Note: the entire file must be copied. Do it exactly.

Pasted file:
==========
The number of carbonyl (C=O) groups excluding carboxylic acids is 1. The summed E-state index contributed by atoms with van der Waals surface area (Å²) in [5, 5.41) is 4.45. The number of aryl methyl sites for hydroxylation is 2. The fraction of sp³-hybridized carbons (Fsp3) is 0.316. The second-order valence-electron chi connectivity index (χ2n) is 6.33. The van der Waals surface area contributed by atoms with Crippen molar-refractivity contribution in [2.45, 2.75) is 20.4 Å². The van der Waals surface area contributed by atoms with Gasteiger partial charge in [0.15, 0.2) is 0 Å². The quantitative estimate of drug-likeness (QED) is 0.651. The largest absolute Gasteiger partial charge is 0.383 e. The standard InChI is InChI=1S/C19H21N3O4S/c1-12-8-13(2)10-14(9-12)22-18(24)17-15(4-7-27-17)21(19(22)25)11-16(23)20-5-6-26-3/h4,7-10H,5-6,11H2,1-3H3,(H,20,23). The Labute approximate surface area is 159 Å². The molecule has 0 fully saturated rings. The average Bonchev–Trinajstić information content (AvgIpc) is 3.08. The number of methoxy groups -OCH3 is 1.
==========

The number of carbonyl (C=O) groups excluding carboxylic acids is 1. The summed E-state index contributed by atoms with van der Waals surface area (Å²) in [5, 5.41) is 4.45. The number of aryl methyl sites for hydroxylation is 2. The fraction of sp³-hybridized carbons (Fsp3) is 0.316. The second-order valence-electron chi connectivity index (χ2n) is 6.33. The van der Waals surface area contributed by atoms with Crippen molar-refractivity contribution in [2.45, 2.75) is 20.4 Å². The van der Waals surface area contributed by atoms with Gasteiger partial charge in [0.15, 0.2) is 0 Å². The quantitative estimate of drug-likeness (QED) is 0.651. The largest absolute Gasteiger partial charge is 0.383 e. The standard InChI is InChI=1S/C19H21N3O4S/c1-12-8-13(2)10-14(9-12)22-18(24)17-15(4-7-27-17)21(19(22)25)11-16(23)20-5-6-26-3/h4,7-10H,5-6,11H2,1-3H3,(H,20,23). The Labute approximate surface area is 159 Å². The molecule has 0 fully saturated rings. The average Bonchev–Trinajstić information content (AvgIpc) is 3.08. The number of methoxy groups -OCH3 is 1.